Joe Tardif is tough on opposing pitchers, catchers and baseball pants.
As for Tardif’s problem with baseball pants, he really has his speed — and his base-stealing ability — to blame. The Mattituck High School sophomore said he always seems to rip the pants on the back left leg as a result of sliding. He has even ripped sliding shorts. A few weeks ago, he sustained a bothersome cut on the back of his left leg as a result of all the sliding.
It couldn’t be as bothersome, however, as Tardif’s activity on the base paths has been to opposing teams.
The Tuckers have had some good base stealers over the years, players like Kevin Litchhult, Rich Pisacano, Tommy Smith and Brian Tardif, Joe Tardif’s older brother. But none of them have matched what Joe Tardif has done this season, stealing a school-record 33 bases in 20 games. He has been thrown out only once this season.
“He’s one of the best base stealers I’ve ever seen,” said Pisacano, who is now one of Mattituck’s assistant coaches.
Tardif is seen as a virtual automatic run when he gets on base, an ideal leadoff batter who kick-starts the offense.
“He’s the fastest kid I know,” said Tuckers pitcher/shortstop Marcos Perivolaris.
Tardif said he has run 60 yards in 6.85 seconds. That speed is one of the reasons why he has free reign to take off for a base when the mood strikes him.
“He can do anything he wants,” Tuckers coach Steve DeCaro said. “It’s easier than me to keep giving the steal sign over and over and over.”
Tardif’s answers to interview questions are concise and without much, if any, elaboration.
Asked for his secret to stealing, he replied, “Just getting a good read off the pitcher.”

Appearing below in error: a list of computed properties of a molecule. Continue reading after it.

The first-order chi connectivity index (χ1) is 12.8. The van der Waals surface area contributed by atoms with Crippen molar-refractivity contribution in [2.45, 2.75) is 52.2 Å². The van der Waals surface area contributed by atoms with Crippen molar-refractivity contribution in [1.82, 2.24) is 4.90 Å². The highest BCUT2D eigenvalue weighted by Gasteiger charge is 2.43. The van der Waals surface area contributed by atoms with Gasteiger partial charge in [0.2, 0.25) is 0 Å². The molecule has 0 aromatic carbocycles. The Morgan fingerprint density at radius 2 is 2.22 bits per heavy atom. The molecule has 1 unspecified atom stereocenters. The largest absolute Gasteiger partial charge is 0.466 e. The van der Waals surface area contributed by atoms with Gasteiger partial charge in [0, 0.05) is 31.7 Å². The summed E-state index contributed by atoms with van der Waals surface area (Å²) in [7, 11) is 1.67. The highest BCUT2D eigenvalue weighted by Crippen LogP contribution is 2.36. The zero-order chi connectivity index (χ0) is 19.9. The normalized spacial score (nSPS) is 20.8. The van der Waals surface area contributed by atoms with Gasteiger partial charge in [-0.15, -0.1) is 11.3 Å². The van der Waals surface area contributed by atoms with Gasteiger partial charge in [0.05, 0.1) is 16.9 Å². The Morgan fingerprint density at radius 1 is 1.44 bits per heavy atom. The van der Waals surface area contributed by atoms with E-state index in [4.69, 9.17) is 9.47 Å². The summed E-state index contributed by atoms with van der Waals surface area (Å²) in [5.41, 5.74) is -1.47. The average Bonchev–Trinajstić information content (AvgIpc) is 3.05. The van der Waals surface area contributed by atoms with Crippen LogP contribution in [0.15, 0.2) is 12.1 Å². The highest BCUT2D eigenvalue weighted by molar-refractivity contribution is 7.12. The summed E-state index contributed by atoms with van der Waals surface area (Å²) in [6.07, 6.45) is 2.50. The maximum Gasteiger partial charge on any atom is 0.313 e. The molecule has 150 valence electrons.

Tardif has had as many as six steals in one game. It looked like he was headed in that direction during a 7-2 win over Port Jefferson/Knox on Friday at Mattituck High School. Through the first three innings, he already had three thefts, twice stealing second base, and taking third once.
On his second steal of the game, Tardif appeared to be in pain and he walked somewhat gingerly around the second-base bag. Some wondered if he had pulled a hamstring, but that wasn’t the case. It was another instance of that troublesome cut bothering him. Asked later about the cut, Tardif said, “It’s not that bad.”
Once on base, Tardif can be quite a distraction. Pitchers know he will try to steal and do everything they can to try to prevent it, but more often than not it seems, he still gets the steal anyway. During one sequence on Friday, Port Jefferson/Knox pitcher Matt Keresztes made seven straight throws to first base in an attempt to keep Tardif close to the bag.
It didn’t deter Tardif. He stole second anyway.
“He’s a pain in the butt on the bases,” said Pisacano. Pisacano said that as soon as Tardif sees the pitcher move toward home plate “he’s gone.”
DeCaro said: “Joe has grown up quite a bit in the two years he’s [been] on the varsity. Last year he was just fast but this year he’s done a good job of reading pitchers and actually thinking about what’s about to happen and anticipating.”
Although he is quiet, with a serious demeanor, Tardif also has an unmistakable funny side to him that his coaches and teammates see.
“He’s quiet, but when he speaks he’s hilarious,” Pisacano said. “He’s a great personality. He’s one of the people that will just sneak in and say something funny and walk away. You have to laugh.”
Tardif benefits from Mattituck’s aggressive playing style. Taking liberties on the base paths is part of the team’s nature.
That was evident Friday. Tardif wasn’t the only Mattituck player to pilfer. The Tuckers were successful on all five bases they attempted to steal, including two by John Dwyer and one by Perivolaris.
“We love to steal in Mattituck,” said Pisacano. He added, “I used to say, singles are more fun than doubles because I get to steal second on a single.”